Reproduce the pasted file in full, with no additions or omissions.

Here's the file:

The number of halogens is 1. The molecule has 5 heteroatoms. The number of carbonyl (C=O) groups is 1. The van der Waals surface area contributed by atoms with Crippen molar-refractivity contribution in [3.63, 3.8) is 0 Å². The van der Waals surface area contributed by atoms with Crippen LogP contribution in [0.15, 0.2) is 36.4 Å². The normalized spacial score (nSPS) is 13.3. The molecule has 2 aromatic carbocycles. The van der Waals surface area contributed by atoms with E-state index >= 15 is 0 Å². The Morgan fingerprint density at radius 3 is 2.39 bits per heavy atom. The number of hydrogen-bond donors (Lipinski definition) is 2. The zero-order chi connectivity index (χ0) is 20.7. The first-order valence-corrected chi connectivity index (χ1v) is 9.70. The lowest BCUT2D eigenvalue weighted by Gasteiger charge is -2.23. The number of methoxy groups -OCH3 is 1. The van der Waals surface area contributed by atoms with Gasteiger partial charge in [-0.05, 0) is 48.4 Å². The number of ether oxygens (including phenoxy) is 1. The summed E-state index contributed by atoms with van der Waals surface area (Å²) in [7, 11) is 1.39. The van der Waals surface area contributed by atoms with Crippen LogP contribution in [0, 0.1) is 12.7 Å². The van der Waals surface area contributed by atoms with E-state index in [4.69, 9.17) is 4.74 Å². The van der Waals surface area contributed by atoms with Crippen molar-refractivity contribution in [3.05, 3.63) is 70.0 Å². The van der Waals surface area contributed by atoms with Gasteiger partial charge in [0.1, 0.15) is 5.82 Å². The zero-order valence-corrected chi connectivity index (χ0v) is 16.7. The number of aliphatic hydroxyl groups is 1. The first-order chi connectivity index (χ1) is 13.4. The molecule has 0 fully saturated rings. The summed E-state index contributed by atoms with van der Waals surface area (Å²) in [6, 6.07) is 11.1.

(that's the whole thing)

The number of halogens is 1. The molecule has 5 heteroatoms. The number of carbonyl (C=O) groups is 1. The van der Waals surface area contributed by atoms with Crippen molar-refractivity contribution in [3.63, 3.8) is 0 Å². The van der Waals surface area contributed by atoms with Crippen LogP contribution in [0.15, 0.2) is 36.4 Å². The normalized spacial score (nSPS) is 13.3. The molecule has 2 aromatic carbocycles. The van der Waals surface area contributed by atoms with E-state index >= 15 is 0 Å². The Morgan fingerprint density at radius 3 is 2.39 bits per heavy atom. The number of hydrogen-bond donors (Lipinski definition) is 2. The zero-order chi connectivity index (χ0) is 20.7. The first-order valence-corrected chi connectivity index (χ1v) is 9.70. The lowest BCUT2D eigenvalue weighted by Gasteiger charge is -2.23. The number of methoxy groups -OCH3 is 1. The van der Waals surface area contributed by atoms with Gasteiger partial charge in [-0.05, 0) is 48.4 Å². The number of ether oxygens (including phenoxy) is 1. The summed E-state index contributed by atoms with van der Waals surface area (Å²) in [7, 11) is 1.39. The van der Waals surface area contributed by atoms with Crippen LogP contribution in [0, 0.1) is 12.7 Å². The van der Waals surface area contributed by atoms with E-state index in [4.69, 9.17) is 4.74 Å². The van der Waals surface area contributed by atoms with Crippen molar-refractivity contribution in [3.05, 3.63) is 70.0 Å². The van der Waals surface area contributed by atoms with Gasteiger partial charge in [0.1, 0.15) is 5.82 Å². The zero-order valence-corrected chi connectivity index (χ0v) is 16.7. The number of aliphatic hydroxyl groups is 1. The first-order chi connectivity index (χ1) is 13.4. The molecule has 0 fully saturated rings. The summed E-state index contributed by atoms with van der Waals surface area (Å²) in [6, 6.07) is 11.1.